F_f \leq \mu_s F_N

With the inequality representing the fact that the force of static friction can never be greater than the forces opposing it. For example, if you are trying to push a chair across the floor, before the chair starts sliding, static friction will act. But its value will vary. If you apply 0.5 N to the chair, then the chair will experience 0.5 N of static friction to counteract that. If you push with 1.0 N, then the static friction becomes 1.0 N, and so on until you push with more than the maximum value of the static friction force and the chair begins to slide.

Friction Examples

Example 1: What force must be applied to a 50-kg block of metal to push it across a wooden floor with constant velocity?

Solution: First, we draw the free-body diagram in order to identify all forces acting on the block. We have the force of gravity acting straight down, the normal force acting up, the pushing force acting to the right and the friction force acting to the left. Since the block is meant to be moving at a constant velocity, we know that all forces must add to 0.

The net force equations for this set-up are as follows:

F_{netx} = F_{push} - F_f = 0\\ F_{nety} = F_N - F_g = 0

From the second equation, we get that:

F_N = F_g = mg = 50\times 9.8 = 490 \text{ N}

Using this result in the first equation and solving for the unknown pushing force, we get:

F_{push} = F_f = \mu_kF_N = 0.3\times 490 = 147\text{ N}

Example 2: What is the maximum angle of incline a ramp can have before a 10-kg box resting on it begins to slide? With what acceleration will it slide at this angle? Assume μs is 0.3 and μk is 0.2.

Solution: Again, we begin with a free-body diagram. The gravitational force acts straight down, the normal force acts perpendicularly to the incline and the friction force acts up the ramp.

••• Dana Chen | Sciencing

For the first part of the problem, we know that the net force must be 0 and the maximum static friction force is μsFN.

Choose a coordinate system aligned with the ramp such that down the ramp is the positive x-axis. Then break each force up into x- and y-components, and write the net force equations:

F_{netx} = F_g\sin(\theta) - F_f = 0\\ F_{nety} = F_N - F_g\cos(\theta) = 0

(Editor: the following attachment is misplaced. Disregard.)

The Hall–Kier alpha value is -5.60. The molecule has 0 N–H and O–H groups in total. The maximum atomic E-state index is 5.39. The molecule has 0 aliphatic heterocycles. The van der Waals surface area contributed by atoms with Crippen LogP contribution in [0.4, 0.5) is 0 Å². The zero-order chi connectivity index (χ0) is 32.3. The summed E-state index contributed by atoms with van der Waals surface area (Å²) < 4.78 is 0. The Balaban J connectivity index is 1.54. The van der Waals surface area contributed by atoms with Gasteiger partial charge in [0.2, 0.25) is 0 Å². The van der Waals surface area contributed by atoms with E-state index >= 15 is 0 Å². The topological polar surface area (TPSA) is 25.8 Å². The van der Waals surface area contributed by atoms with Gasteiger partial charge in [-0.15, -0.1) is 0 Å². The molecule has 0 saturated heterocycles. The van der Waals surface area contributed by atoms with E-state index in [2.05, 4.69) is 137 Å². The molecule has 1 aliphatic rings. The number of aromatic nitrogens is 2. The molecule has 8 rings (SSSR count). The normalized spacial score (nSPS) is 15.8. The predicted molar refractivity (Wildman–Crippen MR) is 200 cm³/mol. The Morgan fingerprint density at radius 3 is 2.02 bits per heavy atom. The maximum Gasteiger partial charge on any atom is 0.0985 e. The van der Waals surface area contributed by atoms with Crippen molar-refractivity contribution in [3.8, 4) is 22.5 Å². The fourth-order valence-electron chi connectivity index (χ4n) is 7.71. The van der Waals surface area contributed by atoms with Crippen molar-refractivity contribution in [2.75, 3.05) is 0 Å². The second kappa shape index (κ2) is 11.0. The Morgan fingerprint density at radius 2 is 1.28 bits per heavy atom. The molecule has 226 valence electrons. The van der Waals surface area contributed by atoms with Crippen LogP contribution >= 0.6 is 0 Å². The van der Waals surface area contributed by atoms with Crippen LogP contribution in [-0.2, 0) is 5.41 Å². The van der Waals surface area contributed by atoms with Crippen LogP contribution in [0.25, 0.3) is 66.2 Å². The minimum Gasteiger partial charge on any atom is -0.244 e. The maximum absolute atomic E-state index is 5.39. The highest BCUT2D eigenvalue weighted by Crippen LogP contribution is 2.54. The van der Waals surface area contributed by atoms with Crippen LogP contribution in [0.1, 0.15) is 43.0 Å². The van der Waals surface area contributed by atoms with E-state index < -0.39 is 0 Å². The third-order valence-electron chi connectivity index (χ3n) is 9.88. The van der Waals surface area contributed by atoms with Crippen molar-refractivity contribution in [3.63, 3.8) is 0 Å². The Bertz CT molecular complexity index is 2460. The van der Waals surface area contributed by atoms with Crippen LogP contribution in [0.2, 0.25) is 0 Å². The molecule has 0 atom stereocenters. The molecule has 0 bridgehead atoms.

Next, substitute μsFN for friction and solve for FN in the second equation:

F_g\sin(\theta) - \mu_sF_N = 0 \\ F_N - F_g\cos(\theta) = 0\implies F_N = F_g\cos(\theta)

Plug the formula for FN into the first equation and solve for θ:

F_g\sin(\theta) - \mu_sF_g\cos(\theta) = 0\\ \implies F_g\sin(\theta) = \mu_sF_g\cos(\theta)\\ \implies \frac{\sin(\theta)}{\cos(\theta)} = \mu_s\\ \implies \tan(\theta) = \mu_s\\ \implies \theta = \tan^{-1}(\mu_s)

Plugging in the value of 0.3 for μs gives the result θ = 16.7 degrees.

The second part of the question now makes use of kinetic friction. Our free-body diagram is essentially the same. The only difference is that we now know the angle of the incline, and the net force is not 0 in the x direction. So our net force equations become:

F_{netx} = F_g\sin(\theta) - F_f = ma\\ F_{nety} = F_N - F_g\cos(\theta) = 0

We can solve for the normal force in the second equation, just as before, and plug it into the first equation. Doing that and then solving for a gives:

F_g\sin(\theta) - \mu_kF_g\cos(\theta) = ma\\ = \cancel{m}g\sin(\theta) - \mu_k \cancel{m}g\cos(\theta) = \cancel{m}a\\ \implies a = g\sin(\theta) - \mu_kg\cos(\theta)

Now it’s a simple matter of plugging in numbers. The final result is:

a = g\sin(\theta) - \mu_kg\cos(\theta) = 9.8\sin(16.7) - 0.2\times 9.8\cos(16.7) = 0.94 \text{ m/s}^2

References

About the Author

Gayle Towell is a freelance writer and editor living in Oregon. She earned masters degrees in both mathematics and physics from the University of Oregon after completing a double major at Smith College, and has spent over a decade teaching these subjects to college students. Also a prolific writer of fiction, and founder of Microfiction Monday Magazine, you can learn more about Gayle at gtowell.com.